Be sure to read the full interview for further insights into the making of Dawn of the Planet of the Apes, and tell us what you’re hoping to see from Reeves’ sequel in the comments.


Dawn of the Planet of the Apes is out in theaters on July 18, 2014.

Source: The Playlist

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  1. thats it! it was bad enough that the original director was not given more time to produce a quality film that he wanted and to top it off, james franco is gone. and reeves is saying they still cant talk???? sounds like budget constraints to me which means this gets officially scratched off my
    to watch list for next year. this is 1.00 theater or wait for DVD release.

    • Why would budget constraints prevent the apes from talking?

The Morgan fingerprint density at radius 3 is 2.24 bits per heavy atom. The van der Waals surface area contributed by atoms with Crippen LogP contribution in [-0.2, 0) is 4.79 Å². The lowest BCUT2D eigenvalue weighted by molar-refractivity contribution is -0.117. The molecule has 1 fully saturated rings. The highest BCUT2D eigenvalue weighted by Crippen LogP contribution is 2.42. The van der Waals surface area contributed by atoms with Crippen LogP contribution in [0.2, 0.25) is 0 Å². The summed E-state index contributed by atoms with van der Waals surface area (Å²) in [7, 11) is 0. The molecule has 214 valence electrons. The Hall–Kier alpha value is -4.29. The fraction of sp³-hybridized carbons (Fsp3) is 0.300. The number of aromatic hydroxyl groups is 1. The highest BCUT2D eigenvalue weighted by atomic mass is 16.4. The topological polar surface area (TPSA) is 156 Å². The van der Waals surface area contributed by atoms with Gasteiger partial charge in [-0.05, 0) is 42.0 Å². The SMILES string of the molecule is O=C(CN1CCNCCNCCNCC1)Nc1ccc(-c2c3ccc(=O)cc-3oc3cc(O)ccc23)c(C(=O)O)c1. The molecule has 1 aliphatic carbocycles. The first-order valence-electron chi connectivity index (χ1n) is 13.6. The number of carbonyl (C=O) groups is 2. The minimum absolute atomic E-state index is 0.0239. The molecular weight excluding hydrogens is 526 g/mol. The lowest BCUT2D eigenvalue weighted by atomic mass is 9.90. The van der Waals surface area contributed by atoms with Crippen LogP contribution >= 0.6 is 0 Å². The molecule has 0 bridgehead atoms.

• just imagine how much money it would cost for cgi apes to talk, fox studios is notorious for cutting costs on special effects. the apes should
        be talking in this movie period. in the 2000 remake (which they were in custome of course) they talked and then in 2011 it took almost the whole
        movie before anything major happened and my guess is this movie is going to be about chasing fugitive apes before they take over and then we will wait another three years before every ape is talking, nope cant do it.

        • It actually wouldn’t cost anything extra to record dialogue, since the apes are animated using motion capture performances – for their facial expressions and mouth movement as well as their body movement – and there will be a sound crew on set anyway. As far as film budgets go, the percentage spent on sound is actually pretty negligible. There’s no way that a studio would ever cut dialogue out of a script to save the cost of recording it.

          The apes spoke and wore costumes in the 2000 remake because it was set hundreds of years in the future. This movie is set just ten years after the apes were treated with the virus.